Cloud storage provider Dropbox has released a new stable build for desktop in the shape of Dropbox 3.0.3 for Windows, Linux and Mac.
The interface has been rewritten, bringing high DPI support on Windows, a revamped setup wizard for Linux, improved performance, and reportedly fixing "a large number of issues/ glitches" reported over the years.
It may be very old, but Microsoft's Compiled HTML Help (CHM) is still a common format for software documentation, as well as the occasional e-book.
Windows has a standard HTML Help viewer which should be able to display most files, but it’s a little fragile (just search the web for "regsvr32 hhctrl.ocx"). It may not work well if you need to display files in various character sets. And even if there are no problems, it's still a very basic viewer.
It’s generally very easy to work with ISO files on a modern PC. Archiving programs can extract their contents, mastering software will burn them to disc, even Windows has offered basic support since Windows 7.
If you sometimes work on other people’s PCs, though, it’s wise to bring your own ISO application with the portable Passcape ISO Burner.
If you’ve tried a few Notepad replacements you’ll know they typically look and feel very similar. There are the core Notepad functions for quick and easy text editing, an expanded interface (tabbed, drag and drop editing) to make life easier, and any menus and dialogs are then expanded with useful extras.
The free-for-personal-use jane (Just Another Nasty Editor) takes a very different approach, ignoring many standards to go its own way. This can be frustrating, and it’s certainly not for everyone, but the program does also have some interesting features to explore.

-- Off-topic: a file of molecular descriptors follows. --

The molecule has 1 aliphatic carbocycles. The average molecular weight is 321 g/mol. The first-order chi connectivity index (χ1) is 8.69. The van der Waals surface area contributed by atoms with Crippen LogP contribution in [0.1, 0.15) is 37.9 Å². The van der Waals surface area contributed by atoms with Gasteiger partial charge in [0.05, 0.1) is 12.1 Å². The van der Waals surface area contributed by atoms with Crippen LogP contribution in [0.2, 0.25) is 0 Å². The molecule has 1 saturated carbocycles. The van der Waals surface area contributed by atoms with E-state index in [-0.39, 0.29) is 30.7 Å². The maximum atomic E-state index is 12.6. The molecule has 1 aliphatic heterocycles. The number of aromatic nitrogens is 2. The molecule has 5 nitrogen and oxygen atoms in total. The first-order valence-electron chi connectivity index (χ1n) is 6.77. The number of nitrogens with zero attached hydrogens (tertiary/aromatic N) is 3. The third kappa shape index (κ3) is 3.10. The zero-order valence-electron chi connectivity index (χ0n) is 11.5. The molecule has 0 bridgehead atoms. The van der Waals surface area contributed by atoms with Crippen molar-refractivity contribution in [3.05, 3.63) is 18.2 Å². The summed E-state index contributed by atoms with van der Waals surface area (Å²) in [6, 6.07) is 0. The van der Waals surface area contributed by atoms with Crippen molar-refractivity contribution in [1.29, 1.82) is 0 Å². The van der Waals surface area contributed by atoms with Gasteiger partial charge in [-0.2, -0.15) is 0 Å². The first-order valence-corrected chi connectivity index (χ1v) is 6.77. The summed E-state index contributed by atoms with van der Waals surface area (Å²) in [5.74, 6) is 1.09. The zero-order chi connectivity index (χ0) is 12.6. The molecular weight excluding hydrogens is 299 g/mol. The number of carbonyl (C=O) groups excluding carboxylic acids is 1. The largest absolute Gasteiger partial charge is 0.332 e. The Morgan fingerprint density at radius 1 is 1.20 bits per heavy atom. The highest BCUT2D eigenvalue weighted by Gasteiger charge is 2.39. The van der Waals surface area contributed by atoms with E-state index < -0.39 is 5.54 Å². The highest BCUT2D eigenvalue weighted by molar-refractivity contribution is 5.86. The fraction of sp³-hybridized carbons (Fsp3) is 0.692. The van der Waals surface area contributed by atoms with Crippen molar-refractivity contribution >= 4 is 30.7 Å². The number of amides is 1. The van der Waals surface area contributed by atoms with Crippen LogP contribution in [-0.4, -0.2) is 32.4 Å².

At first glance, Light Alloy looks and feels much like any other free media player. Drag and drop your source files, open discs, play and pause individual tracks, manage playlists, all the usual core basics.
The program handles this well, too, with strong support for just about every format you’ll ever need (and plenty you won’t). But that’s just the start. For us, Light Alloy’s real highlight is its interface.
Left, or right? Chicken, or fish? Where are we going next?
Life is full of decisions. Some you’ll want to think about, carefully evaluate and discuss. But if they’re not so important -- or you’d just prefer a more surprising life -- then you could let your phone choose the outcome, with a little help from Certified True Randomizers.
Adobe’s Encapsulated PostScript (EPS) is a powerful graphics format which first appeared almost 30 years ago, so you might have expected there to be plenty of viewers around by now. But no: it’s so horribly complex that most image viewers either ignore the format entirely, or offer basic support, but with very unreliable results.
There are specialist tools which claim they’re different. The free EPS Viewer not only displays EPS/ PS files, but can also convert them to a few bitmap formats (JPEG, PNG, GIF, TIFF). Is it really better than the leading image viewers, though? We grabbed a test copy.
Rain? Wind? Ice? Snow? Just about everyone needs to know what’s happening next with the weather, and there are a vast number of tools and websites to keep you up-to-date.
Most weather monitors try to win you over by piling on the features: multiple locations, detailed long-term graphs, customized alerts, whatever it might be. The results can be very powerful, but also bulky and complex.
If your PC is always running, even when you’re not around, then you might want it to alert you about important events. Some backup programs have an email notification feature, for example, which keeps you up-to-date with backup progress.
Alternatively, you could use the free SendSMTP to send emails and files directly from your own scripts, perhaps alerting you when a PC is turned on or off, an application is launched, maybe sending you a daily copy of a text log.